When we launched Graphiq.com, we wanted to quickly build a visually appealing website and move the content out of our codebase into marketing’s hands.
I used a paid framework to save time, made content blocks into templates, and defined a JSON file format, so the marketing department could have full control of the site’s content without us changing a line of code.
August 2015, we rebranded FindTheBest.com to Graphiq.com. An important part of that transition was to make a new company website to host all the marketing pages—about us, product introductions, Q&A, etc.
Previously, we put all the raw HTML for those pages directly into our codebase. So for every single change the marketing department wanted to make, they had to ask an engineer and wait for deployment. With the new website, I wanted to find a way to give the marketing department the power to make changes on their own without going through us.
Graphiq is a startup with limited resources. We needed a decent looking website fast, and we didn’t want to implement a full CMS backend just for our internal use.
I spent most of my design time custom making the hero images and experiences above the fold to make sure we leave a good first impression.
At the same time, I asked the marketing department to pick out the blocks from the startup framework that they would use. I specifically asked them to think about reusability and keep the blocks to a minimum.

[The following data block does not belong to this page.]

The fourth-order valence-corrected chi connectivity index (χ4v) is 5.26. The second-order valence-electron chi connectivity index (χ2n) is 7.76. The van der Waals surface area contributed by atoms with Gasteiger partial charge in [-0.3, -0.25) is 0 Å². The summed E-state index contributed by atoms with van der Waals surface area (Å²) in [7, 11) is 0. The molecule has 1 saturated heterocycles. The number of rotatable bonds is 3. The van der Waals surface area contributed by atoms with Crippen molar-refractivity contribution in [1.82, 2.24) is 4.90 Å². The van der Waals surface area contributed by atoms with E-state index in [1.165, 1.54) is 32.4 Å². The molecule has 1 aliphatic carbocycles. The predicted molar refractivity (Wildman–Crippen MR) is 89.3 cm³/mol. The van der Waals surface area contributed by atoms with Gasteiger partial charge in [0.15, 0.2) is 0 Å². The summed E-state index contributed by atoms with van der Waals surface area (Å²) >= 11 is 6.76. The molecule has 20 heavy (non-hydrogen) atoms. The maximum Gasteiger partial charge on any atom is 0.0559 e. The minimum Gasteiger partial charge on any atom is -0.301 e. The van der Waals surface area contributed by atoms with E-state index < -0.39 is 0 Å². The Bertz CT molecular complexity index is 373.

For each block, I made the content into variables. For example for this block:
The PHP template looks like the following — All the code snippets in this article are simplified for demo purpose. They are not actual samples of code we use in the production environment.
As you can see, we can pass in an array named
$nums to fill in the content.
I also made the custom-made blocks like the header and footer blocks into their own template files. We ended up having around ten very simple block templates ready to be filled with content.
With these templates, we can empower the marketing team and give them control over the content of the site.
I wrote the logic so they can have one giant JSON file in the following format:
When a page request comes in, we find the page object with a matching URL pattern, and render the blocks it has. We stored this JSON file out of our main codebase and taught the marketing department how to update the content by editing that file.
We also implemented a test file that gets used with special URL parameters so marketing can test their content before pushing the changes to the public.
After the project, I thought the JSON file was such a simple yet powerful way of constructing a page. This experience inspired me to create Premade.io (discontinued) as a side project to help more people make webpages by organizing pre-defined content blocks and filling in their own content.
I hope you find this article useful. If you want to get an email every time I write something new, subscribe to the list below.